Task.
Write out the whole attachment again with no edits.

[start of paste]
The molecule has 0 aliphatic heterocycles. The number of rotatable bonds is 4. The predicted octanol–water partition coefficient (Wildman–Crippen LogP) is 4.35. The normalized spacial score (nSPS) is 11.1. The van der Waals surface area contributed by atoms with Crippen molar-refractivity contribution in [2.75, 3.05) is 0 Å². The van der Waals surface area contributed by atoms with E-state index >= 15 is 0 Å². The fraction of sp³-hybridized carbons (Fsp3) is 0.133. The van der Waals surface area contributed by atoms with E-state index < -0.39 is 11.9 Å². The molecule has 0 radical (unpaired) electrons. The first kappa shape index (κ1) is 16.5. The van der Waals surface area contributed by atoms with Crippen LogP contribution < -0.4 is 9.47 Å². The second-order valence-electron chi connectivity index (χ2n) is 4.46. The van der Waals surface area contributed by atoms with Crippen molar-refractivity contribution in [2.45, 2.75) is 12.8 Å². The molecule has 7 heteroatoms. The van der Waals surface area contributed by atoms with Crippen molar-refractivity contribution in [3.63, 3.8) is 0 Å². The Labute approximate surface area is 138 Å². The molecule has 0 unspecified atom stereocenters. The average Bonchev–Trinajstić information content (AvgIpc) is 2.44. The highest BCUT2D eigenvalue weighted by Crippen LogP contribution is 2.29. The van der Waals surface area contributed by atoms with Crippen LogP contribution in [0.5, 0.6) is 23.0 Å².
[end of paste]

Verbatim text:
The molecule has 0 aliphatic heterocycles. The number of rotatable bonds is 4. The predicted octanol–water partition coefficient (Wildman–Crippen LogP) is 4.35. The normalized spacial score (nSPS) is 11.1. The van der Waals surface area contributed by atoms with Crippen molar-refractivity contribution in [2.75, 3.05) is 0 Å². The van der Waals surface area contributed by atoms with E-state index >= 15 is 0 Å². The fraction of sp³-hybridized carbons (Fsp3) is 0.133. The van der Waals surface area contributed by atoms with E-state index < -0.39 is 11.9 Å². The molecule has 0 radical (unpaired) electrons. The first kappa shape index (κ1) is 16.5. The van der Waals surface area contributed by atoms with Crippen LogP contribution < -0.4 is 9.47 Å². The second-order valence-electron chi connectivity index (χ2n) is 4.46. The van der Waals surface area contributed by atoms with Crippen molar-refractivity contribution in [2.45, 2.75) is 12.8 Å². The molecule has 7 heteroatoms. The van der Waals surface area contributed by atoms with Crippen molar-refractivity contribution in [3.63, 3.8) is 0 Å². The Labute approximate surface area is 138 Å². The molecule has 0 unspecified atom stereocenters. The average Bonchev–Trinajstić information content (AvgIpc) is 2.44. The highest BCUT2D eigenvalue weighted by Crippen LogP contribution is 2.29. The van der Waals surface area contributed by atoms with Crippen LogP contribution in [0.5, 0.6) is 23.0 Å².